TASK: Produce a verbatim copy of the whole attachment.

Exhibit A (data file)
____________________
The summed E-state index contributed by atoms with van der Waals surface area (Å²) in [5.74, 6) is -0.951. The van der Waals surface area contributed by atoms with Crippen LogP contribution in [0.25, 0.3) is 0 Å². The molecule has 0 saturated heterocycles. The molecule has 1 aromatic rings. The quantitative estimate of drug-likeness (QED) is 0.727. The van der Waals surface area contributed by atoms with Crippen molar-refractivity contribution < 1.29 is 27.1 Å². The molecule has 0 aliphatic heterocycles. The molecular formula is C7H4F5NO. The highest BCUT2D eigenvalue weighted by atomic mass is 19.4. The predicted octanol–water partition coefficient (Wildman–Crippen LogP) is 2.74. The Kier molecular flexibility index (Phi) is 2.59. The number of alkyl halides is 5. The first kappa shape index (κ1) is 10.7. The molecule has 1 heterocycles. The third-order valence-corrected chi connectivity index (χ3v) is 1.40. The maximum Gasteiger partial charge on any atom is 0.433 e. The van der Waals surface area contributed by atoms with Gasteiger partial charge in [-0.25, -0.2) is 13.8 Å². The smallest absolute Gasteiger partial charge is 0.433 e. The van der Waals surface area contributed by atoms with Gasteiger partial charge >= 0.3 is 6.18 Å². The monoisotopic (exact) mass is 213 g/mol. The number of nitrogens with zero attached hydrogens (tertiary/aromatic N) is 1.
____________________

The summed E-state index contributed by atoms with van der Waals surface area (Å²) in [5.74, 6) is -0.951. The van der Waals surface area contributed by atoms with Crippen LogP contribution in [0.25, 0.3) is 0 Å². The molecule has 0 saturated heterocycles. The molecule has 1 aromatic rings. The quantitative estimate of drug-likeness (QED) is 0.727. The van der Waals surface area contributed by atoms with Crippen molar-refractivity contribution < 1.29 is 27.1 Å². The molecule has 0 aliphatic heterocycles. The molecular formula is C7H4F5NO. The highest BCUT2D eigenvalue weighted by atomic mass is 19.4. The predicted octanol–water partition coefficient (Wildman–Crippen LogP) is 2.74. The Kier molecular flexibility index (Phi) is 2.59. The number of alkyl halides is 5. The first kappa shape index (κ1) is 10.7. The molecule has 1 heterocycles. The third-order valence-corrected chi connectivity index (χ3v) is 1.40. The maximum Gasteiger partial charge on any atom is 0.433 e. The van der Waals surface area contributed by atoms with Gasteiger partial charge in [-0.25, -0.2) is 13.8 Å². The smallest absolute Gasteiger partial charge is 0.433 e. The van der Waals surface area contributed by atoms with Gasteiger partial charge >= 0.3 is 6.18 Å². The monoisotopic (exact) mass is 213 g/mol. The number of nitrogens with zero attached hydrogens (tertiary/aromatic N) is 1.